• John Farrell

      Senator Howell, though no doubt supportive of the Zoning Administrator’s decision, has almost nothing to do with the BZA.

      It would be a far better use of Restonians’ time to contact Board Chair Sharon Bulova and the other Supervisors to make sure that they defend the Zoning Administrator all the way to the Virginia Supreme Court.

      • RestonRick

        Thank you for your comment. I found Board Chair Sharon Bulova Facebook page https://www.facebook.com/SharonBulova. I would urge those that wish to protect Reston from Northwestern Mutual’s desire to pave over our communities green space that is clearly zoned permanent open space a shout out on Facebook. Like minded individuals can also tweet using the #restonstrong. Working together we can make a difference!

  • Dexter Scott

    The cultural subgroups that live there have united into a vibrant community with the goal of ensuring that no one will lose their home. Those who were “safe” united with those who were threatened, creating community. Empathy was the catalyst.

    That’s all great, and stuff. Hugs all around. Sad puppies are now happy puppies. Baby Jesus is no longer crying.

    Alas, LAFH is still economically unviable. The building will inevitably decline due to inability to pay for maintenance, and in due course it will go bankrupt.

    But… let’s focus on… feeeeeeelings, whoa whoa whoa, feeeeeeelings….

  • Constance (Connie) Hartke

    A quick note to those who speak without knowing facts: “It’s easy to park in front of our laptops or hunch over our smartphones to engage with strangers in real-time. Social media has created a “now” environment. An environment ruled by hashtags, anonymous bullies, and a “shoot first, ask questions later” mentality.” – from askmen.com blog on critical thinking.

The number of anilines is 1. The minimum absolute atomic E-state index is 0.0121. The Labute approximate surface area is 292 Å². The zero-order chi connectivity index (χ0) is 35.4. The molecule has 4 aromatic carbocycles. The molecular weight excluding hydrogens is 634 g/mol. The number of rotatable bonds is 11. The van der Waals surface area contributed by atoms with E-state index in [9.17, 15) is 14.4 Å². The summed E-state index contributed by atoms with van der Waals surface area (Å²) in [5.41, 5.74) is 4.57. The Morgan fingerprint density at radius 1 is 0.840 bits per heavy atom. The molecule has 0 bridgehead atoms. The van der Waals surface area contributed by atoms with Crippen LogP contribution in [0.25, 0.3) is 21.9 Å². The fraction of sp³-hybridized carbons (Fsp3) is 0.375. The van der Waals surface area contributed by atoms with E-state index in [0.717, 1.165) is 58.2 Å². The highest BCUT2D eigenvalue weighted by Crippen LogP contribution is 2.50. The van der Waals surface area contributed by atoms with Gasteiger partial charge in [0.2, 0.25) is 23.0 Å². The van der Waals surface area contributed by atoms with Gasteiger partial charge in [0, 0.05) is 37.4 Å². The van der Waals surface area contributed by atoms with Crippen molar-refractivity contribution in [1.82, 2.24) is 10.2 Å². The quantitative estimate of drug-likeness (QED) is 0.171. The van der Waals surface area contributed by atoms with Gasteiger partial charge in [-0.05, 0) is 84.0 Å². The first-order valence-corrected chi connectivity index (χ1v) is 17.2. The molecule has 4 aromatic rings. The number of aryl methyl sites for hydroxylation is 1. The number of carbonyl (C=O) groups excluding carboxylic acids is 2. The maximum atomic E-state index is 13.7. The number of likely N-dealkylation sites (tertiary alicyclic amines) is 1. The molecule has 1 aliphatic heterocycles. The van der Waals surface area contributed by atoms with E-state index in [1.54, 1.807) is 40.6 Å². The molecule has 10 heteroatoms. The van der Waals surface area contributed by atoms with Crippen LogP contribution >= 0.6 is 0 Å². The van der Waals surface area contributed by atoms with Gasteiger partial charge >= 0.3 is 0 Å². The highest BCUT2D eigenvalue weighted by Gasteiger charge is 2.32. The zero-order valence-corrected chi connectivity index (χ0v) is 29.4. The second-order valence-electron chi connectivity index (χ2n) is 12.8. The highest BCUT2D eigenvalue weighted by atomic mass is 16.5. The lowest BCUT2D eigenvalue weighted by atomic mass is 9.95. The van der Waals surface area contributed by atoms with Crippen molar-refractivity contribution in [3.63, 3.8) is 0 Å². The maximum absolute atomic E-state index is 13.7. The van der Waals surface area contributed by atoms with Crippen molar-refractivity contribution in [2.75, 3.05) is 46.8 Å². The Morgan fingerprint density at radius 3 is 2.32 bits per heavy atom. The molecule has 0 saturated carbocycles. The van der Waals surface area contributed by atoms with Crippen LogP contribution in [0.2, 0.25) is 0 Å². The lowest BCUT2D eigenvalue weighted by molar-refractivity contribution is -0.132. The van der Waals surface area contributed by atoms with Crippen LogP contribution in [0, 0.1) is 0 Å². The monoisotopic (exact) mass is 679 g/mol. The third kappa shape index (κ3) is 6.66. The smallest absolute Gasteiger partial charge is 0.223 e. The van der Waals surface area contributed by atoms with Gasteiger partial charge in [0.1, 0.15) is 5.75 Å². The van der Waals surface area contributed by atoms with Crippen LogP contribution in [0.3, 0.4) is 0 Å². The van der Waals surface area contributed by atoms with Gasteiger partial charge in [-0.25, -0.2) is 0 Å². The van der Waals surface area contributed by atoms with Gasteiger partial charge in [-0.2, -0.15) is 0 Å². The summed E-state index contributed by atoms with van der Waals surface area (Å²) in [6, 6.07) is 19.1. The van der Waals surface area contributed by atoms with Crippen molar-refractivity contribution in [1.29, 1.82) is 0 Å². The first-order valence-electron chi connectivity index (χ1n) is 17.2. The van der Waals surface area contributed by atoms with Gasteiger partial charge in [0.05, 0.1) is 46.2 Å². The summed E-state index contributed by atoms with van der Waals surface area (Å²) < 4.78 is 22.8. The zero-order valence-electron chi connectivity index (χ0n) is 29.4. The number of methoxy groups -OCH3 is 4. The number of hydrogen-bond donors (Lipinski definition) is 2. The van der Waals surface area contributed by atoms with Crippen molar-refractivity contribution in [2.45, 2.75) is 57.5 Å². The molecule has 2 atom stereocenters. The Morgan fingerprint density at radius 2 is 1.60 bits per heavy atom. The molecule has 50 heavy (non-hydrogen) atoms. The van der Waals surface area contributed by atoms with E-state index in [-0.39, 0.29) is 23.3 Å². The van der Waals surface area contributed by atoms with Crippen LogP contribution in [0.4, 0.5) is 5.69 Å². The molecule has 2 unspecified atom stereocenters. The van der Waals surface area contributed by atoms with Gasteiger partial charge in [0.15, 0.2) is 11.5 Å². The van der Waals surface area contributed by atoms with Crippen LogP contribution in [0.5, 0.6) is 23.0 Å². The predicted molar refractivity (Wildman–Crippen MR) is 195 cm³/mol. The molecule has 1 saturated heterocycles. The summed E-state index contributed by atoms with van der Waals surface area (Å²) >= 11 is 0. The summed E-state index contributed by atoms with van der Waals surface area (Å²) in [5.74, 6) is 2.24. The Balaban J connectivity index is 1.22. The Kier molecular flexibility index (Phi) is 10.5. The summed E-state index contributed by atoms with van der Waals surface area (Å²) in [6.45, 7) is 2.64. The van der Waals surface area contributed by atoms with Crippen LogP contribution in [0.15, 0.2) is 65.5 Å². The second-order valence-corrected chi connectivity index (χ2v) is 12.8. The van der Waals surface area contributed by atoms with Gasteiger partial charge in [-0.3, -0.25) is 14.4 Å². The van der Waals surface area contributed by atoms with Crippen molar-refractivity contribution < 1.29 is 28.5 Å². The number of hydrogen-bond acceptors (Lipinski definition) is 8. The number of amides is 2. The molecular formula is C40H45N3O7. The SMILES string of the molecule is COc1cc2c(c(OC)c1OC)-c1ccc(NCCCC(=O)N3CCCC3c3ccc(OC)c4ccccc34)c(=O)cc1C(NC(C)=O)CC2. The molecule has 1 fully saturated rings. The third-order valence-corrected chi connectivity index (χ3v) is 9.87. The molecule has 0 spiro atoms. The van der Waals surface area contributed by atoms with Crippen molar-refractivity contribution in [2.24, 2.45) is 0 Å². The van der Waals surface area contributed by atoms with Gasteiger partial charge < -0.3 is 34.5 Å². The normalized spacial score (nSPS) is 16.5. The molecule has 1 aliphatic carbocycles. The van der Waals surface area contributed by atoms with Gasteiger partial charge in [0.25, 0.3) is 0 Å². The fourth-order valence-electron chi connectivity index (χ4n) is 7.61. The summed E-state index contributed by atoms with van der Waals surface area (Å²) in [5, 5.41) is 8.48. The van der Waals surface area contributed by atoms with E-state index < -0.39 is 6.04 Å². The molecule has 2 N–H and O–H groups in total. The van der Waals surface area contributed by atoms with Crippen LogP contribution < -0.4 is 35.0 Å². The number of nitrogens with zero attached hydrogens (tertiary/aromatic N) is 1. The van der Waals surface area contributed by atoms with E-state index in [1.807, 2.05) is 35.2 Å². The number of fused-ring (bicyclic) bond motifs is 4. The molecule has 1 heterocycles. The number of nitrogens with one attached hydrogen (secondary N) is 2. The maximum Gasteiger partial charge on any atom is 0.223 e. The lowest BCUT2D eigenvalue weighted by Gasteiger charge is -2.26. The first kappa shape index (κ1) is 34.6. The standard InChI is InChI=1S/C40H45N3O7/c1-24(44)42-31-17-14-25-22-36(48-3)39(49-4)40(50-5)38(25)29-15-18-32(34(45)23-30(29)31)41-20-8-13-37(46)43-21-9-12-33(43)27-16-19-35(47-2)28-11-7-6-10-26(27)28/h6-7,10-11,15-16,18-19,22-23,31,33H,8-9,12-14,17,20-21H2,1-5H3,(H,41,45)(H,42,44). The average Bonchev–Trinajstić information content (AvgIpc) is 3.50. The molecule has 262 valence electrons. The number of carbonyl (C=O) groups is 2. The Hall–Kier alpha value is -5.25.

• Adam Petersen

    I completely understand having empathy for the elderly that live there and may have nowhere else to go but LAFH is losing money every month. Something has to happen cause eventually the money runs out and then every tenant will no longer have a place to live.

    • Terry Maynard

      Adam & Dexter–

      The Fellowship Foundation that runs LAFH has finally focused in on the issues surrounding the physical and financial inadequacies of LAFH and is working with the residents, the county, VOICE, HUD, and others to explore options on what they can do to renovate or re-build the place into a healthy, modern senior low-income residential facility. There are many, highly complex federal, state, and local programs that may work individually or together and FSF needs to figure out what works best for LAFH.

      FSF wasted a lot of time with the venal Cafritz/NOVUS initiative, but they now are working on real solutions–and those will take some time. And, yes, they are sort of “on the clock” to get things done although a few temporary financial fixes exist to give them more time.

      Happy Thanksgiving